Set–Powerful, strong, solitary, almost lonely. Misunderstood. Necessary. Stalwart. Faithful. Determined. He will accomplish what needs to be done and heavens be damned to those who stand in His way. He is the unstoppable force. When the "Tower" comes up in the cards, it is His influence. Too long have you dallied in that which will bring you no good. Wallowed in self pity or been mired in attitudes/actions/situations which are comfortable despite their stunt on your growth. Wasted potential disgusts Him. You have it, use it… but use it wisely. There is a time to be solitary, biding and waiting, but when the time for action comes strike out like the cobra. Go strongly, with force and decisive action. Follow the natural cycle of things, and regret neither the time of solitude and pondering nor the time for action. Both are needed to realize one's full potential; understand that and use them both to that end.
"There is much to learn from this god," says Rev. Tamara Suida, "even if none of it is comfortable. Not all healing is without pain, and not all of Set's lessons come without discomfort" (Daily Ma'at, 2/6/06).



Aset is probably one of the most well-known goddesses of ancient Egypt. Her continued worship rose in popularity during Greco-Roman times where She was known as Isis. The last pharaoh of Egypt, the renowned Cleopatra, proclaimed herself to be "The Living Isis." Nowadays Aset is still considered to be the consummate Mother-Goddess. In Her we seek love and fidelity, strength and magic, compassion and healing.

Aset is the sister/wife of Wesir and played a primary role in resurrecting Him from the dead after He was slain by His brother Set. Aset is usually portrayed in two forms: one as a beautiful woman wearing a throne headdress, and as a winged woman. She is also shown wearing the solar disk and horns indicating a later synchronization with Het-hert (Gr. Hathor). She is sometimes depicted as a kite (kestral or sparrow hawk), or as a kite with a woman's head. This depiction—and Her wings—are thought to have come from the story of how She turned herself into a bird in order to better search for the body of Her slain husband.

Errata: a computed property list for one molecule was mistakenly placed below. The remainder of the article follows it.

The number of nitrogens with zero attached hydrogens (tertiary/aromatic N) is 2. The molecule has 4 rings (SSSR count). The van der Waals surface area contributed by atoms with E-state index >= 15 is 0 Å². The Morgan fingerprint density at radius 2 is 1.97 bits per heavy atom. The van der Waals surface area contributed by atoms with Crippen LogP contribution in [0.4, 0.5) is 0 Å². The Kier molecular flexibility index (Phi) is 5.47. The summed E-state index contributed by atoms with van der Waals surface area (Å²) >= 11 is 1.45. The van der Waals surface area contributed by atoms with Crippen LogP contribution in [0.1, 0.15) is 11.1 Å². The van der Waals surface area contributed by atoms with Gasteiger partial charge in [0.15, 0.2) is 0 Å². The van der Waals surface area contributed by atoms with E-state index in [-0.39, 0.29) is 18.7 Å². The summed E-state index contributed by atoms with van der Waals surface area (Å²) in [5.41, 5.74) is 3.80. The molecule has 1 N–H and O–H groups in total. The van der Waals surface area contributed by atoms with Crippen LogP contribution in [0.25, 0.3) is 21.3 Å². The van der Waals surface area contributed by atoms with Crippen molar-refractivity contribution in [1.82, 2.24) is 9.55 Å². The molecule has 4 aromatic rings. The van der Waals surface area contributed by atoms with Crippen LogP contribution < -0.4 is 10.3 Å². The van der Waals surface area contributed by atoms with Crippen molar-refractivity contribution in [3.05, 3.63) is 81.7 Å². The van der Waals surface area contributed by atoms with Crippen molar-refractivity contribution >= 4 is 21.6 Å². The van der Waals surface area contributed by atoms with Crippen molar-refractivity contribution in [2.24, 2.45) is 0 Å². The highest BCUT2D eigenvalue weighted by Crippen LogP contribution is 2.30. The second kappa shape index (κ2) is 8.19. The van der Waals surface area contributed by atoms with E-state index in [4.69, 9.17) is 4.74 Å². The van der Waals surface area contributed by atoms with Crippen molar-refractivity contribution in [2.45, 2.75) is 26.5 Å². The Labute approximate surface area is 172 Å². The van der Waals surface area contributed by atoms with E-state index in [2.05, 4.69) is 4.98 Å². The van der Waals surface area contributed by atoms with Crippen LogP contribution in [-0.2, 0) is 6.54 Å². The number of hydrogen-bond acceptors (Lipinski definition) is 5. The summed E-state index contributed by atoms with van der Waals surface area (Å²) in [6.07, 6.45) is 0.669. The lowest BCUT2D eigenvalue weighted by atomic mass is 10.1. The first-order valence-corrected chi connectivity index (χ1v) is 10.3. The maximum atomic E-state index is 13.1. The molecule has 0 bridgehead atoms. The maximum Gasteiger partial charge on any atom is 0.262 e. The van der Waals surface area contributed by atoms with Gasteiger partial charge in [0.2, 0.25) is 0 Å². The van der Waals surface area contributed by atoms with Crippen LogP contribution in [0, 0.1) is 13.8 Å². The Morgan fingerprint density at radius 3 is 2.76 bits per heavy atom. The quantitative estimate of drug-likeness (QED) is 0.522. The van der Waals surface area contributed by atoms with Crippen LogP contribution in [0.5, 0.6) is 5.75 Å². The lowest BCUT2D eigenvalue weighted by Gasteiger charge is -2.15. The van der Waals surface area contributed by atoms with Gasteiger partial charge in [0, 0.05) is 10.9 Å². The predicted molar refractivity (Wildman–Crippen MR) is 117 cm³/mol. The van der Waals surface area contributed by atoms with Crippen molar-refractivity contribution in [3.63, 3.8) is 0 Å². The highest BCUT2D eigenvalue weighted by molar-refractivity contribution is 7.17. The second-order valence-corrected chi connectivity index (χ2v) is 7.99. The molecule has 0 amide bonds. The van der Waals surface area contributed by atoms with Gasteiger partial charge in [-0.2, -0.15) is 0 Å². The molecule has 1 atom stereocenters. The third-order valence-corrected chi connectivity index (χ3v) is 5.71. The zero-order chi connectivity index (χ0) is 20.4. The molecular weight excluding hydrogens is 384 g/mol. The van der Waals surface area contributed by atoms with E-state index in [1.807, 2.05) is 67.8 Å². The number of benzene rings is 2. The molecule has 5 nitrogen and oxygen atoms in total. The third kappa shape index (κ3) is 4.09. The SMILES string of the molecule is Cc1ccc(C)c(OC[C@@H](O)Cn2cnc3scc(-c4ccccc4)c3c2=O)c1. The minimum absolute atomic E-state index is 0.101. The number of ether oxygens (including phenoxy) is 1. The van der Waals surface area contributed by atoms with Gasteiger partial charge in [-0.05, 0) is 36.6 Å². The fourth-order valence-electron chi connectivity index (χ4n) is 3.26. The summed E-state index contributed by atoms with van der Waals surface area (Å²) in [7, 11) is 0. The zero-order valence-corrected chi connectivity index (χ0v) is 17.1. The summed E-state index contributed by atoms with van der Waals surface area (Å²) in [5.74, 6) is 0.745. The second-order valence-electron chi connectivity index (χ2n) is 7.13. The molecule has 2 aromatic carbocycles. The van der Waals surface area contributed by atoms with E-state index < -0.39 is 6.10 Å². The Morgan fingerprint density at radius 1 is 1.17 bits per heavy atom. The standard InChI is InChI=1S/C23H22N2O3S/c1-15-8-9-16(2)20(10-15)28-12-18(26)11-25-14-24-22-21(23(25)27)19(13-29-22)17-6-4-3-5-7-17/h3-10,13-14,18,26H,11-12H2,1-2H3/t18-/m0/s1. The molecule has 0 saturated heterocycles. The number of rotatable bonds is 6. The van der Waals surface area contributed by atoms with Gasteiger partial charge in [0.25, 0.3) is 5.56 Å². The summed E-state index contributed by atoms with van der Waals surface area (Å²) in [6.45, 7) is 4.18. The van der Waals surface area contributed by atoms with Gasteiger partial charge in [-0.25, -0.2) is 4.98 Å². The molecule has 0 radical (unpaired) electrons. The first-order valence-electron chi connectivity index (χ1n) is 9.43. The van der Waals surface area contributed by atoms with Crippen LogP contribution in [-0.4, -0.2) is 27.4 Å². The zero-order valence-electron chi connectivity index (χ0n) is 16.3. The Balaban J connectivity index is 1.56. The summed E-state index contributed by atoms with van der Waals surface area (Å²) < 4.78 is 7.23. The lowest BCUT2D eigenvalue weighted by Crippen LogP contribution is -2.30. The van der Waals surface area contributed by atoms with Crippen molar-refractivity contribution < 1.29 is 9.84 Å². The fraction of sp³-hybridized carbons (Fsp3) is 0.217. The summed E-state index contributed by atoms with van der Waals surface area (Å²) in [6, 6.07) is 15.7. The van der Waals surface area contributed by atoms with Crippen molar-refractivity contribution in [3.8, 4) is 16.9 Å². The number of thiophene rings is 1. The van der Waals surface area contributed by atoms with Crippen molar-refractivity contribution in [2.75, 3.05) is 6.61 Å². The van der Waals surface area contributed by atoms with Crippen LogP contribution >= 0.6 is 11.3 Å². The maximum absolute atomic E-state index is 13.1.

Aset was known as "Isis of a Thousand Names" in Rome. Among Her many titles are Great of Magic (for her efforts in bringing back Wesir), Mistress of the House of Life, Lady of the Green Crops, The One Who is All, Queen of Heaven, Star of the Sea and Mother of God. Some of Her titles were transferred to the Virgin Mary whose veneration is thought to have evolved from Aset's worship as carried over into Coptic Christianity.
... the Coptic Christianity that was consolidated in the fourth and fifth centuries offers a rich deposit of "pagan survivals," proving either the error of the postapostolic church (to some Protestant eyes) or the authenticating legacy of the pharaohs in the contemporary Coptic church. (David Frankfurter, Religion in Roman Egypt: Assimilation and Resistance, p.5)
The Madonna and Child iconography throughout Christianity is also believed to have been influenced by numerous Kemetic portrayals of Aset holding the Infant Heru (Gr. Horus) on Her lap.

 

"Mother of God"
Photos from Wikipedia.com